CHiMPS, with Andrew Putnam and the CHiMPS group from Xilinx
There have been (at least) two hindrances to the widespread adoption of FPGAs by scientific application developers: having to code in a hardware description language, such as Verilog (with its accompanying hardware-based programming model) and poor FPGA memory performance for random memory accesses. CHiMPS, our C-to-FPGA synthesis compiler, solves both problems with one memory architecture, the many-cache memory model. Many-cache organizes the small, distributed memories on an FPGA into application-specific caches, each targeting a particular data structure or region of memory in an application and each customized for the particular memory operations that access it.
CHiMPS provides all the traditional benefits we expect from caching. To reduce cache latency, CHiMPS duplicates the caches, so that they're physically located near the hardware logic blocks that access them. To increase memory bandwidth, CHiMPS banks the caches to match the memory parallelism in the code. To increase task-level parallelism, CHiMPS duplicates caches (and their computation blocks) through loop unrolling and tiling. Despite the lack of FPGA support for cache coherency, CHiMPS facilitates data sharing among FPGA caches and between the FPGA and its CPU through a simple flushing of cached values. And in addition, to harness the potential of the massively parallel computation offered by FPGAs, CHiMPS compiles to a spatial dataflow execution model, and then provides a mechanism to order dependent memory operations to retain C memory ordering semantics.
CHiMPS's compiler analyses automatically generate the caches from C source. The solution allows scientific programmers to retain their familiar programming environment and memory model, and at the same time provides performance that is on average 7.8x greater and power that is one fourth that of a CPU executing the same source code. The CHiMPS work has been published in the International Symposium on Computer Architecture (ISCA, 2009), the International Conference on Field Programmable Logic and Applications (FPL, 2008), and High-Performance Reconfigurable Computing Technology and Applications (HPRCTA, 2008), where it received the Best Paper Award.
Concurrency Exceptions, with Luis Ceze and the UW Sampa group
With ubiquitous multicores and emerging parallel programs, we are now dealing with far harder software reliability problems. Concurrency errors are hard to understand, are typically non-deterministic and manifest themselves way past the point of their occurrence. Moreover, they have major implications for programming language semantics. Recent work on support for concurrency debugging has made good progress, but has often focused on best-effort techniques for bug detection, with probabilistic guarantees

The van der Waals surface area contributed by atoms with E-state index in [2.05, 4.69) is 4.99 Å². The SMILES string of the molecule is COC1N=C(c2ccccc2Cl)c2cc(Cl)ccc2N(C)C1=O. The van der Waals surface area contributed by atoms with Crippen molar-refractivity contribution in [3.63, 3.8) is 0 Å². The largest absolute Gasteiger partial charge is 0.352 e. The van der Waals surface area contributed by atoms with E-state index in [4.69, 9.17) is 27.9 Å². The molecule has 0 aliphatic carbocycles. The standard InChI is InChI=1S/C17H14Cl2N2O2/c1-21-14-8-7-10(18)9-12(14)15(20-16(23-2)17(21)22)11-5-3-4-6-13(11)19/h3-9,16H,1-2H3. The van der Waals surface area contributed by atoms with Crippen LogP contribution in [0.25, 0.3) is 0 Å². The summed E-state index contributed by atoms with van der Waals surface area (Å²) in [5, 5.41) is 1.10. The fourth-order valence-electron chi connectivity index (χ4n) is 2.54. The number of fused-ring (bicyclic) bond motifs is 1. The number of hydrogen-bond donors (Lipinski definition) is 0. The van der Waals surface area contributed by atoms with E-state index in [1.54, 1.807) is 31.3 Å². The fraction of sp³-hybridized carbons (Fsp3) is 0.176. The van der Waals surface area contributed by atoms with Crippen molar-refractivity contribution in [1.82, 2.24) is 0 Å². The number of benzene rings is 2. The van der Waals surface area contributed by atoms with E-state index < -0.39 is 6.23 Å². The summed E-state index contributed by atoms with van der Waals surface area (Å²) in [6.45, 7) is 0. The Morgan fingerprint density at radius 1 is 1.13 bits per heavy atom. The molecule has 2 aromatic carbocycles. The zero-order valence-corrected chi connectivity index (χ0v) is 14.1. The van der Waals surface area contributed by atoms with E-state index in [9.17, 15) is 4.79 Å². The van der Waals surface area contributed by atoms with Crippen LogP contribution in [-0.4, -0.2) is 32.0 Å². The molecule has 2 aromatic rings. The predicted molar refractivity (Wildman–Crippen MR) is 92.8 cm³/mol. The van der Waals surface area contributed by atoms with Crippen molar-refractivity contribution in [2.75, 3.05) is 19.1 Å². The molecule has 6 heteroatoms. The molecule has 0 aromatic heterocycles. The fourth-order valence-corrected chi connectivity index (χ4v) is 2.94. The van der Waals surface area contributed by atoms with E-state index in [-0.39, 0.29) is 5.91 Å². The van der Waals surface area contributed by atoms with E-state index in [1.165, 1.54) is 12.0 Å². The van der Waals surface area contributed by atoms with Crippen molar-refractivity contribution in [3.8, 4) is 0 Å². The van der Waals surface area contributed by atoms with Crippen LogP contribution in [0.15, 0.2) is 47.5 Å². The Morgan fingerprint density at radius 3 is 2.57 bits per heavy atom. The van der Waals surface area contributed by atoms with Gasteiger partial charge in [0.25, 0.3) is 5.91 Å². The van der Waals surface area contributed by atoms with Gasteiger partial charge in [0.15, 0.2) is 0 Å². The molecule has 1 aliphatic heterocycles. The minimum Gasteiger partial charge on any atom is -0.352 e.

Our work takes a direct approach to the problem: making concurrency errors fail-stop by delivering an exception before the error manifests itself. In other words, the system will detect that a concurrency error is about to happen and will raise an exception before the code with an error is allowed to execute. We call this mechanism concurrency exceptions. Concurrency exceptions will allow concurrency errors to be handled as conveniently as division by zero and segmentation fault.
Treating concurrency errors as exceptions has major positive implications on debugging, because execution can stop exactly at the point where the bug occurred. It also improves safety, because the exception will either exit the program and avoid delayed ill-effects or trigger a recovery action that prevents misbehavior. Moreover, supporting fail-stop behavior for data-races, in particular, will significantly simplify the specification of programming languages.
Like all other exceptions, the support for concurrency exceptions requires exactness in the definition of concurrency error conditions (to unambiguously designate what an error is), absolute precision in detecting these conditions (so that there are neither false positives nor false negatives), and absolute efficiency (since this feature will be enabled continuously and used synchronously with respect to program execution). We propose to provide these guarantees with a variety of techniques that span the entire systems stack.
- WaveScalar, the first dataflow machine to execute imperative language programs, such as C.
- Simultaneous multithreading , the first commercially viable mulththreaded computer.
- DyC , the first (C) source-to-machine language dynamic compiler.
- Coarse-grain, multithreaded architectures
- False sharing optimizations
- Prefetching on shared memory multiprocessors
- Code scheduling
- Cache coherency
- Other research